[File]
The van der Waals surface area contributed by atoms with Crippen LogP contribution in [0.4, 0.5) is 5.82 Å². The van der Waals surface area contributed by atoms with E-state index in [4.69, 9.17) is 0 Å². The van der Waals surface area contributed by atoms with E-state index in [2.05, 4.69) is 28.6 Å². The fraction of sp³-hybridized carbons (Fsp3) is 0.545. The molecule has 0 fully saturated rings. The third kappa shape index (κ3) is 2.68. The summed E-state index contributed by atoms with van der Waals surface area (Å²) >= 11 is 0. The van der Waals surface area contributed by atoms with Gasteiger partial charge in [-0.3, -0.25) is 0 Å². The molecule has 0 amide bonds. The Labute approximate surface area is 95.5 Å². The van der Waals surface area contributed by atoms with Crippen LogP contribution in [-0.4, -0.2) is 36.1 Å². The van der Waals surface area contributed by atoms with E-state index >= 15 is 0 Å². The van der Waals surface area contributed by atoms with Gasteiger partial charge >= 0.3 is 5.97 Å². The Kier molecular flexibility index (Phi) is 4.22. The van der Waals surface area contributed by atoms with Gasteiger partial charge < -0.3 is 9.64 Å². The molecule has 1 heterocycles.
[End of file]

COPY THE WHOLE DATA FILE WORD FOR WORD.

The van der Waals surface area contributed by atoms with Crippen LogP contribution in [0.4, 0.5) is 5.82 Å². The van der Waals surface area contributed by atoms with E-state index in [4.69, 9.17) is 0 Å². The van der Waals surface area contributed by atoms with E-state index in [2.05, 4.69) is 28.6 Å². The fraction of sp³-hybridized carbons (Fsp3) is 0.545. The molecule has 0 fully saturated rings. The third kappa shape index (κ3) is 2.68. The summed E-state index contributed by atoms with van der Waals surface area (Å²) >= 11 is 0. The van der Waals surface area contributed by atoms with Gasteiger partial charge in [-0.3, -0.25) is 0 Å². The molecule has 0 amide bonds. The Labute approximate surface area is 95.5 Å². The van der Waals surface area contributed by atoms with Crippen LogP contribution in [-0.4, -0.2) is 36.1 Å². The van der Waals surface area contributed by atoms with E-state index >= 15 is 0 Å². The van der Waals surface area contributed by atoms with Gasteiger partial charge >= 0.3 is 5.97 Å². The Kier molecular flexibility index (Phi) is 4.22. The van der Waals surface area contributed by atoms with Gasteiger partial charge < -0.3 is 9.64 Å². The molecule has 1 heterocycles.